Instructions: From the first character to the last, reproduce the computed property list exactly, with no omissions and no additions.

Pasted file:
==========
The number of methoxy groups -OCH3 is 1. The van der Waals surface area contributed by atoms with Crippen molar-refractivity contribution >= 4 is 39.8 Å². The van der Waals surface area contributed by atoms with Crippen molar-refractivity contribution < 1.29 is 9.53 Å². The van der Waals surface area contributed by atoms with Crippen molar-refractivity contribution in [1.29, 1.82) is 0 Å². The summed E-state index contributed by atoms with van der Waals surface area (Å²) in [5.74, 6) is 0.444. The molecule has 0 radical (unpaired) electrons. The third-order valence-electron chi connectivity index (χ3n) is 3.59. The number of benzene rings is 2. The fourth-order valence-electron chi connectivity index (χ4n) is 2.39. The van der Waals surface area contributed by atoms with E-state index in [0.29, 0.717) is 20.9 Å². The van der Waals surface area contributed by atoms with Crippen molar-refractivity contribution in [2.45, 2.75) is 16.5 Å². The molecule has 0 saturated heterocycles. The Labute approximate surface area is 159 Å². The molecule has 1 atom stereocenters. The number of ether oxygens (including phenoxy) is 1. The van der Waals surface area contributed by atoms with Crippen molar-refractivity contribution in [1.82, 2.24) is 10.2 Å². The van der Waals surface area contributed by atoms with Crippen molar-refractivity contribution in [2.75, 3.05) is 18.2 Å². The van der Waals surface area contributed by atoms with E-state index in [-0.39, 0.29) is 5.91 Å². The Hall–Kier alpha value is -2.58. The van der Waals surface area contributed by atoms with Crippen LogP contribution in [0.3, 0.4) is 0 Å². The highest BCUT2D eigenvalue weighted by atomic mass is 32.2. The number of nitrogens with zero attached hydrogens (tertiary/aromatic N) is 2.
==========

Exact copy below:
The number of methoxy groups -OCH3 is 1. The van der Waals surface area contributed by atoms with Crippen molar-refractivity contribution >= 4 is 39.8 Å². The van der Waals surface area contributed by atoms with Crippen molar-refractivity contribution < 1.29 is 9.53 Å². The van der Waals surface area contributed by atoms with Crippen molar-refractivity contribution in [1.29, 1.82) is 0 Å². The summed E-state index contributed by atoms with van der Waals surface area (Å²) in [5.74, 6) is 0.444. The molecule has 0 radical (unpaired) electrons. The third-order valence-electron chi connectivity index (χ3n) is 3.59. The number of benzene rings is 2. The fourth-order valence-electron chi connectivity index (χ4n) is 2.39. The van der Waals surface area contributed by atoms with E-state index in [0.29, 0.717) is 20.9 Å². The van der Waals surface area contributed by atoms with Crippen molar-refractivity contribution in [2.45, 2.75) is 16.5 Å². The molecule has 0 saturated heterocycles. The Labute approximate surface area is 159 Å². The molecule has 1 atom stereocenters. The number of ether oxygens (including phenoxy) is 1. The van der Waals surface area contributed by atoms with Crippen molar-refractivity contribution in [1.82, 2.24) is 10.2 Å². The van der Waals surface area contributed by atoms with Crippen molar-refractivity contribution in [2.75, 3.05) is 18.2 Å². The van der Waals surface area contributed by atoms with E-state index in [-0.39, 0.29) is 5.91 Å². The Hall–Kier alpha value is -2.58. The van der Waals surface area contributed by atoms with Crippen LogP contribution in [0.3, 0.4) is 0 Å². The highest BCUT2D eigenvalue weighted by atomic mass is 32.2. The number of nitrogens with zero attached hydrogens (tertiary/aromatic N) is 2.